ABSTRACT: This article aims to provide the veterinary nurse with a 'recap' of the anatomy and physiology of the adrenal glands, to discuss the signs, symptoms and diagnostic tests available to diagnose conditions associated with adrenal insufficiency, and to explore the treatment options available.

There will be particular emphasis on the nursing considerations of patients undergoing an adrenalectomy.

Anatomy and physiology

The adrenal glands are paired, flattened, bi-lobed organs which are located cranio- medially to the kidneys on either side of the vertebral column. They are slightly asymmetrical in position and shape. The right adrenal gland is comma-shaped and lies between the medial surface of the cranial pole of the right kidney and the lateral aspect of the vena cava.

The left adrenal gland is situated more caudally than the right, as is the kidney. It lies medially to the cranial pole of the left kidney and has fatty tissue separating it from the vena cava. The cranial portion of the left adrenal gland is broad and flat, with the caudal portion being long and narrow. The cranial portions of both adrenal glands are covered with peritoneum and the rest of the glands are surrounded by loose connective tissue and fat. The caudal pole of each gland is buried in peri-renal fat (Figure 1).

Figure 1: Anatomical position of the adrenal glands (Source: Welch Fossum, T. et al., (2002).)

The adrenal glands comprise two major divisions, which are functionally and developmentally separate: the outer cortex and the inner medulla.

These two regions on cross-section can usually be differentiated from each other as the cortex is firm and yellow in colour, whilst the medulla is softer and brown. The cortex tends to be uniform in thickness and the medulla naturally conforms to the shape of the gland.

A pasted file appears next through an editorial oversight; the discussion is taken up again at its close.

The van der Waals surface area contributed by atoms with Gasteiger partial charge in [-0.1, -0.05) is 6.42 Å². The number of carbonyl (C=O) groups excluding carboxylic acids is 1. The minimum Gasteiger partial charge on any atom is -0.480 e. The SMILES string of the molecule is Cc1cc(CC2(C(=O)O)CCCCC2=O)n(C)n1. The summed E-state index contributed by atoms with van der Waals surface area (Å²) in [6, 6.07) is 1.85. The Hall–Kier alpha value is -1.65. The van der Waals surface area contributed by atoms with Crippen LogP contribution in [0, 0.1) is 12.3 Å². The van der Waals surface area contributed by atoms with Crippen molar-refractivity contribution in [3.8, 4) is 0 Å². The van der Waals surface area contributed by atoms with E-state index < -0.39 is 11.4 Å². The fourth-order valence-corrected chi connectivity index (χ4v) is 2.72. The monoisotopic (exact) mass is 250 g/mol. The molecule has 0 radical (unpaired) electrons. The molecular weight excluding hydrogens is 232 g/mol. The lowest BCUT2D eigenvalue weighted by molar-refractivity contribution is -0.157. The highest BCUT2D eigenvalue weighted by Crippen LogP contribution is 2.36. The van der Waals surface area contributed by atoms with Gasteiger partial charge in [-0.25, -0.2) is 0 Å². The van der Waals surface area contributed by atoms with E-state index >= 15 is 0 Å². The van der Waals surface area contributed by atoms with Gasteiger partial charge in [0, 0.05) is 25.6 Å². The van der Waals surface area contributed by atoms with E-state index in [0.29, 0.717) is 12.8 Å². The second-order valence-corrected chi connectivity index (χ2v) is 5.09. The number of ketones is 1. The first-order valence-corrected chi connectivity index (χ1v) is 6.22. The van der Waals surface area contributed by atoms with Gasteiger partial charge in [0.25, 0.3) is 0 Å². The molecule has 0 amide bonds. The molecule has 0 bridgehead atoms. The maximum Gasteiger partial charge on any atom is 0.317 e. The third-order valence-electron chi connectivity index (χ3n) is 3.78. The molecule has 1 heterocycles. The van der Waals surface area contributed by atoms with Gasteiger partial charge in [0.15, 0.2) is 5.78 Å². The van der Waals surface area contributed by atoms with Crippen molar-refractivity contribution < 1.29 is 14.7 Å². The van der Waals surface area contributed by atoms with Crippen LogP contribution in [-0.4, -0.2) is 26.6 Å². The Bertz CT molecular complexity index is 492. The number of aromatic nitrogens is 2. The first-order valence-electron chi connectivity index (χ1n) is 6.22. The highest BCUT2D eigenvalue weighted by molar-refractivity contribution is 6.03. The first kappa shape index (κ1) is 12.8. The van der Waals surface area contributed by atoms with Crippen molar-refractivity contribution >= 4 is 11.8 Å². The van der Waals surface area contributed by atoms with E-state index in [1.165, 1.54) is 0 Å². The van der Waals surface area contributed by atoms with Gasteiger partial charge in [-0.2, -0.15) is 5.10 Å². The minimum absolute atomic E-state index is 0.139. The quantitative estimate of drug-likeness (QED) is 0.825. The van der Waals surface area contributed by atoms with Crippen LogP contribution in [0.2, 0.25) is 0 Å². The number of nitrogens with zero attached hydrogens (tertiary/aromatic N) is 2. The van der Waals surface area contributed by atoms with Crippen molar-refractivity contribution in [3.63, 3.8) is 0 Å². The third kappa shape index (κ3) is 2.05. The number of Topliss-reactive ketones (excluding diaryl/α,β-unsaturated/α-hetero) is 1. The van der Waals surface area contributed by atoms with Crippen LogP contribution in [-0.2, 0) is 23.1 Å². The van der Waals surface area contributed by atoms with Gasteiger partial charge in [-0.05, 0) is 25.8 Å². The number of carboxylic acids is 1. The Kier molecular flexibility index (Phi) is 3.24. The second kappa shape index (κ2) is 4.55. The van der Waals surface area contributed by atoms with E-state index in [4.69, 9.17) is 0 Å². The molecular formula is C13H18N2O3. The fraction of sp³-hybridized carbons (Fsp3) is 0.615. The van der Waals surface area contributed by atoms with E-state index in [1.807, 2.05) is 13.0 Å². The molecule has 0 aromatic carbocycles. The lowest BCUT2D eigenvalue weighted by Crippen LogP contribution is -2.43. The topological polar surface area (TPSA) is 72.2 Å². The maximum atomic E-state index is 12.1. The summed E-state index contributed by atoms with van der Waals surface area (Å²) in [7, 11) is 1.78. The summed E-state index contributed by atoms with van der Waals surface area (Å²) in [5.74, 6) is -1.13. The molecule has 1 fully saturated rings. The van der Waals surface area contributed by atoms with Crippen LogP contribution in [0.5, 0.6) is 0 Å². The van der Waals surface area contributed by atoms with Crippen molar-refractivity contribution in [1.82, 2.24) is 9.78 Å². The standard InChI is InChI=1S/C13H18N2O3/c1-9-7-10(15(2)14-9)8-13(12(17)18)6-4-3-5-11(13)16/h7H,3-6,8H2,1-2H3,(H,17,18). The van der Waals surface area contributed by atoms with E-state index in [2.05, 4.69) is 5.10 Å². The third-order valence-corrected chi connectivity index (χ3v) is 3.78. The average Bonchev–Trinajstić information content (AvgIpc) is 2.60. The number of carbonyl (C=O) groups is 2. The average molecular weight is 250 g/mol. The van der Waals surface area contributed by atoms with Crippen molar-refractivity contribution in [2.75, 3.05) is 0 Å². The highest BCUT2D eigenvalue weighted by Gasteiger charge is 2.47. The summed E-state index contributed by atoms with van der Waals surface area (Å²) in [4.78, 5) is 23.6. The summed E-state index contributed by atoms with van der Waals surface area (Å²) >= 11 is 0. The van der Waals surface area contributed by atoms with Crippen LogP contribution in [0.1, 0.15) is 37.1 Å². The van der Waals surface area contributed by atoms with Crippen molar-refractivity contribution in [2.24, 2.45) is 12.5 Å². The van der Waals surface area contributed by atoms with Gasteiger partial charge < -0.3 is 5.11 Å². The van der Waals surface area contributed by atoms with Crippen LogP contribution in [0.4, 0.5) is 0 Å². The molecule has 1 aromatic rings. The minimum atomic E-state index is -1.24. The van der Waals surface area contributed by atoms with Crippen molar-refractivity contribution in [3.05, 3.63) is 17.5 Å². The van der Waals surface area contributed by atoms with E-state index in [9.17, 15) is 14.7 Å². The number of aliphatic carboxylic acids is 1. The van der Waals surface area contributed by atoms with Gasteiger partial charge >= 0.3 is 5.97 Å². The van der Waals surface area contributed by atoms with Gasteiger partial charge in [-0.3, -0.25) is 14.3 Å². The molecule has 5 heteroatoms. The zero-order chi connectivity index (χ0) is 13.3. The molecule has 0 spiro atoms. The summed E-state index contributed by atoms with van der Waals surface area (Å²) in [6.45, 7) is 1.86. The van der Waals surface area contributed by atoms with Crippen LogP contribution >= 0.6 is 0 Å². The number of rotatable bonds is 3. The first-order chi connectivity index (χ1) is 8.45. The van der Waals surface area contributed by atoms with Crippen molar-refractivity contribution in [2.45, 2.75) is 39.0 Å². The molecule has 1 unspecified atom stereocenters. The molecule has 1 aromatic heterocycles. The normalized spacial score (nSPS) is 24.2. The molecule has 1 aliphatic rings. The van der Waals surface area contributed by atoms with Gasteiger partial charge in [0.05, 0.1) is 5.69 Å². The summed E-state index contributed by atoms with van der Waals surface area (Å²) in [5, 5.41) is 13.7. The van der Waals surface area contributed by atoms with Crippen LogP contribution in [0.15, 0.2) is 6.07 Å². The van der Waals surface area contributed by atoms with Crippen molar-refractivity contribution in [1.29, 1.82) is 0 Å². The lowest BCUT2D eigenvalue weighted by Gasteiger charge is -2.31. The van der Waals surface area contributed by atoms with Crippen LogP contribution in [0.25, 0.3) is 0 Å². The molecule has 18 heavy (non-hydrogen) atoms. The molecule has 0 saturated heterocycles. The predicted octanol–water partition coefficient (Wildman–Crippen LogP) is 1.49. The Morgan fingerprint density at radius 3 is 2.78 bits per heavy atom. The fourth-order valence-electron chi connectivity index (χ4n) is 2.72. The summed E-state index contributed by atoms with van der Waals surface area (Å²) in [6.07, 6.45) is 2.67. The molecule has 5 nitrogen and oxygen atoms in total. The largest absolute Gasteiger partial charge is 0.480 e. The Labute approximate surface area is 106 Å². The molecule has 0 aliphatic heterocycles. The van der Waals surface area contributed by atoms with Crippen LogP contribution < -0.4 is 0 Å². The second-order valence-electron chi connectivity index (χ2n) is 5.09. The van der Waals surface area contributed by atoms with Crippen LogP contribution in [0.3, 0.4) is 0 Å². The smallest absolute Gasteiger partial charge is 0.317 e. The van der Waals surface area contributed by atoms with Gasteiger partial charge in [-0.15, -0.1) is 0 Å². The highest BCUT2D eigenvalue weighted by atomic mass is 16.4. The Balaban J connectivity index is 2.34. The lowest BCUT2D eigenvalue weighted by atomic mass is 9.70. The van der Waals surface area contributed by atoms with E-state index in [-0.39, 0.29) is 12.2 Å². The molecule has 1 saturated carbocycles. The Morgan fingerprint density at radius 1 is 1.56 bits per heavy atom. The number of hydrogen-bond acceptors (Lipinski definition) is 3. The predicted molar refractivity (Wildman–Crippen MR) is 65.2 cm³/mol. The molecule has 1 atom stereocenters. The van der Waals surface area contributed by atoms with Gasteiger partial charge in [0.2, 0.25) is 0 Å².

The cortex and medulla are contained within a fibrous capsule composed of white fibrous tissue. From the capsule there are numerous septa, which penetrate the cortex dividing it into oval or oblong compartments providing a framework for the gland parenchyma.

The medulla is also split into groups of cells by the septae (Figure 2).

Figure 2: Cross-section of an adrenal gland. (Source: http://www.yardsnacker.com/wpcontent/uploads/2008/12/adrenal_gland21.jpg)

The cortex of the adrenal gland is generally split into three different layers of cells, which produce three main different groups of hormones (Table 1).

The functioning of the adrenal cortex is controlled by adrenocorticotrophic hormone (ACTH), which is secreted by the anterior pituitary gland in response to corticotrophin releasing hormone (CRH).

The adrenal medulla produces epinephrine (adrenaline) and nor-epinephrine (nor-adrenaline). The medulla releases these into the bloodstream when the sympathetic nervous system is stimulated. This increases cardiac output and the metabolic rate, which causes vasoconstriction in order to raise the blood pressure and to decrease gastrointestinal tract motility.

Common conditions

The cortex of the adrenal glands is essential to life, but the medulla is not. The main disorders associated with the adrenal glands include: Hyperadrenocorticism (Cushing’s disease) This is usually associated with excessive production (invariably caused by a corticotrophic adenoma of the pituitary gland) or over-administration of glucocorticoids and is one of the most commonly diagnosed endocrine diseases in dogs. The clinical signs typically include polydipsia, poluria, polyphagia, abdominal distension, muscle weakness or atrophy, calcinosis cutis and other skin changes, myotonia, hypertension to name but a few.